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Miscellaneous articles on staff recognition

Part two of a 3-part interview with the “Guru of Thank You” Bob Nelson

While he was in Nashville in May for the National Association for Employee Recognition conference, Nelson Scott had an opportunity to sit down with Bob Nelson, the author of 1001 Ways to Reward Employees, 1001 Ways to Energize Employees and Managing for Dummies. His most recent book is The 1001 Rewards and Recognition Fieldbook: The Complete Guide.

Last month, in this first of a three-part interview, Bob talked about how to begin to recognize staff and value of cash as a motivator.This month, he discusses how to motivate managers to recognize staff and to maintain the excitement surrounding formal recognition programs.

NS: What can be done or said to help managers understand how much employees want to be recognized by them?

Bob Nelson: The most meaningful is recognition from your immediate manager. That person is the most important relationship in most employees’ jobs. What that person thinks of you means a lot.

What can be said or done to get managers to realize this? You show them evidence of how employees’ expectations are different today than five or ten years ago. In my research, 98.7% of employees say it is important for them to be recognized when they do a good job. When I asked, “How soon do you want to be recognized?” I found that “right away,” “very soon” or “within a week” represented 87% of the responses.

This is the crux of the whole topic: how do you get managers to get it? It is different for different managers. I have had some success getting some managers into the game.

At MCI, the highest ranked guy in the room stood up and said, “I would like to ask you to stop saying this is easy. It is hardest stuff I’ve got to do in my job. To be honest, I really don’t get it. I don’t know when to do it, how to do it or whether I have done enough. It is like hugging jello.”

This is someone who is trying to get a job done, but he doesn’t see the connection with the job or how this connects with being more successful.

I asked him, “Do you have a ‘to do’ list? Have you ever thought of listing the people who report to you on your “to do” list with an intention of each week checking them off as you caught them doing something that aligns with their mutually agreed-on goals? Could you do that?”

“Yes, I could do that.” This guy is a real task master. “If it is on my ‘to do’ list it gets done.”

Is this is what the whole thing is about? Is recognition about having a “to do” list? Well, that’s not all, but you would be further along with this guy if he started doing that.

With Triple-A, I was doing a program for managers in the claims department. The vice president was telling me how he wrote a note to someone out in the field. Six months later he was out at that office. He walked past this person’s desk and there was the note he wrote pinned in front of the desk. He was half embarrassed and half stunned.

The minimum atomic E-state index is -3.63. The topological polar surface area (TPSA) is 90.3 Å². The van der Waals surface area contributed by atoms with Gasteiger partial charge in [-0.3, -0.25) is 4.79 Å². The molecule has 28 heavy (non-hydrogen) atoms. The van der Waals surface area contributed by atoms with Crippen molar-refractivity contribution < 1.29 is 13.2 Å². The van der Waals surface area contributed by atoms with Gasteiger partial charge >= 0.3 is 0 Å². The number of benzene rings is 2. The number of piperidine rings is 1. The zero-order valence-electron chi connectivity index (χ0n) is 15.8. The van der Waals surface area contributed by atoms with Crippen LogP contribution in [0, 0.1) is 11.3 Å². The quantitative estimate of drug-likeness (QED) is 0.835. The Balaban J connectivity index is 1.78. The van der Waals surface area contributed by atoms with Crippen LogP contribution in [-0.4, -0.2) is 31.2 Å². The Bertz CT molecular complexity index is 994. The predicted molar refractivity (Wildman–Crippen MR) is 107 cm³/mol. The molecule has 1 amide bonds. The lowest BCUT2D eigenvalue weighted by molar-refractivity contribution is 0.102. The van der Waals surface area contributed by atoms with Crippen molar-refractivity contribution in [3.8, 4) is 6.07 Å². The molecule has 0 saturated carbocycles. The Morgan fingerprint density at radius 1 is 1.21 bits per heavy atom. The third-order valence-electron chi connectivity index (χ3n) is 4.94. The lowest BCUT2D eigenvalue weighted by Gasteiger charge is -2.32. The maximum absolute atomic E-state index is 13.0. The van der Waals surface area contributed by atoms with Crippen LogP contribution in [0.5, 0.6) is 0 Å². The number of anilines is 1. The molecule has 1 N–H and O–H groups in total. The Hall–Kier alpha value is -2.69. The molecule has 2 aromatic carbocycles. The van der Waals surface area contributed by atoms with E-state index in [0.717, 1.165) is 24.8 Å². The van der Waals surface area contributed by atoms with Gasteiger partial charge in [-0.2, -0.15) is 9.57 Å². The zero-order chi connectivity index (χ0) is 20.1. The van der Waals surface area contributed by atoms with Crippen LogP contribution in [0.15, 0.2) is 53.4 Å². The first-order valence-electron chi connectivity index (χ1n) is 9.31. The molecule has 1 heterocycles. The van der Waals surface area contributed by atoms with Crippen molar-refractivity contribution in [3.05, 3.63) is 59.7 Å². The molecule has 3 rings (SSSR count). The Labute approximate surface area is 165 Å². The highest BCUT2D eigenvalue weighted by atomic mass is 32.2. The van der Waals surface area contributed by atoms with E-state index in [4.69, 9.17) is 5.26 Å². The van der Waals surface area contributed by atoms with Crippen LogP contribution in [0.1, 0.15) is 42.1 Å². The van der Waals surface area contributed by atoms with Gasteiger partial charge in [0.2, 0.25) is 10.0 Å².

When asked about the note, the employee replied, “Well, Mr. Johnson, it just means the world to me that you would take the time out of your day to drop me a little note. I put it there because sometimes I have a tough day and I re-read the note.”

The vice president told me he had no idea of the power in that one action. I wanted to have him tell the story at the session with his managers, but he was half embarrassed so I tricked him into it.

I started the story, fumbled it, and asked him to help me out. You could hear a pin drop when he was telling the story. For many of these managers, this was the first time they had heard that he had done this. I heard people in the room say, “Gosh, if he has time to do it, and we know he is busy, there is no excuse for me not to do it.”

NS: For organizations with formal recognition programs, how do they sustain the excitement of the recognition program and keep the program going?

Bob Nelson: The tendency is for the energy to run out. It is important to keep it exciting. Where does the excitement come from? Some of it comes from variety, from doing something different. It may be the same program, but for the next quarter we are going to do something differently. For example, whoever recognizes someone will be given something. Their names are put in a bowl and drawn for prizes. Same program, but now it has a different spin to it, a new aspect.

Another good way is to involve the people you are trying to target. Instead of having the HR group put out a program that is supposed to motivate employees, have employees on the team decide what you are going to do. Have them come up with ideas. They will be the first to say, “Nay, we are not going to do that. T-shirts? We did that last year. Most of the people thought it was a joke then.”

[Go to: Part 3: Bob Nelson talks about the importance of informal recognition and making recognition work in a high tech world]

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